Let’s face it, it’s not up to us to tell you how much you should save. So let’s go for a better approach. By going over some of the different savings strategies that people use, you might be able to find one that suits your needs. Ready? Let’s begin.

The 50-30-20 rule

We’ve mentioned this handy guideline in some of our other articles. Popularised by US Senator Elizabeth Warren in her book, All Your Worth: The Ultimate Lifetime Money Plan, the 50-30-20 provides a simple way to divvy up your after-tax income2:

  • The first 50% goes to your essentials
  • 30% goes to your non-essentials
  • 20% goes towards a savings account or investments

This can be a great way to save up a significant amount of your income – provided your essentials only take up 50% of your earnings. The main drawback? For many Australians it could be impractical. With the cost of living on the rise, some families might really struggle to cover all the essentials with just 50% of their household income.

Saving with the 60-20-20 rule

The 60-20-20 rule

Similar to Warren’s rule, but perhaps a little more useful for those with thin budgets, is the 60-20-20 rule. Created by the best-selling Australian author Scott Pape (aka the Barefoot Investor), it advises a slightly different approach3:

60% of your after-tax income goes to essentials
20% should go towards non-essentials and treating yourself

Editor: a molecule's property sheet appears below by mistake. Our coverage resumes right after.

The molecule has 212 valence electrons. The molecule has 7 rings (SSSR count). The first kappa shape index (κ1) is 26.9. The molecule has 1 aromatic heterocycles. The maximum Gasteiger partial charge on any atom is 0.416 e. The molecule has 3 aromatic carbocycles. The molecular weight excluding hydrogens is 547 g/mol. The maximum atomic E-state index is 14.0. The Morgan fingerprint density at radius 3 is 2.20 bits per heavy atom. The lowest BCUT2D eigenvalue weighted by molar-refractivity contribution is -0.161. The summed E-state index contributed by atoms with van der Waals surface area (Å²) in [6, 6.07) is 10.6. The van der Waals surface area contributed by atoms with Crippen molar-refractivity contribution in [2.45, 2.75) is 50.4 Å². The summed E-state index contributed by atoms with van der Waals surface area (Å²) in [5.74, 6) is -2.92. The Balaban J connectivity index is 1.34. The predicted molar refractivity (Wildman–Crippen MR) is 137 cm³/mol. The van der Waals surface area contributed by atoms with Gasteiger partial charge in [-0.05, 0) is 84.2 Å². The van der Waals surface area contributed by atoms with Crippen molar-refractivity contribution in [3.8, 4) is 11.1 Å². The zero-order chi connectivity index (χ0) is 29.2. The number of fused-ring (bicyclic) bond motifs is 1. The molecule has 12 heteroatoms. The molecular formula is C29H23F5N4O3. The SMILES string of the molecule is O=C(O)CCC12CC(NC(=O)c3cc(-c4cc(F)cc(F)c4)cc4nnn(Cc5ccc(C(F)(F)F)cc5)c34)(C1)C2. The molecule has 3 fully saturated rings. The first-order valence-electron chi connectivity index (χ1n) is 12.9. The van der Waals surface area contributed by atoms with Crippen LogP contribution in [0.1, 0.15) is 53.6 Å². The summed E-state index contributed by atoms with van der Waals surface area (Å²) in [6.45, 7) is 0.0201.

20% should be split between a savings account and paying off debts

When it comes to your savings, Scott advises building up $2,000 in a high-interest savings account. After this, he suggests using the money you save to get rid of any debts, paying off the smallest first before moving on to the bigger ones.

Pay yourself first

The premise of this strategy is simple. You begin with a savings goal in mind; maybe it’s $50 a week, maybe it’s $1000 a month. Then you set up an automatic deposit so that the amount always goes into your savings account4.

You can do this by setting up a periodic transfer on your transaction account. Or, as noted by Moneysmart, you can ask your employer to transfer a part of your pay directly into the savings account5. Whichever way is easiest.

An advantage of this strategy is that it is incredibly flexible. It allows you to save $10 a week if you’re just scraping by and it allows you to save more if you’re in a better situation.

It also “locks in” a savings amount before you put your money towards living expenses and recreation, so it’s always sensible to work out how much you’ll need to survive before setting up these automatic transfers.

What can I do to boost my savings? 

Swearing off that 7 am coffee from an up-scale barista might help you build up your savings in the long run. Then again, it might be worth going through the whole gamut of your expenses to see what else you can reduce.  

iSelect might be able to help with this too. We offer a range of comparison services for gas and electricity, insurance, credit cards, home loans and more. With us, you can find a competitive price by comparing a range of different providers and plans. So get started online today if you’re interested! 

1 Save for an emergency fund –


3 How to Make a Budget — The Barefoot Investor – Scott Pape

4 Why Should I Pay Myself First? ( 

5 Simple ways to save money –

Francis Taylor

Content Writer

Francis Taylor is an experienced content writer, passionate about providing accurate and helpful insurance information.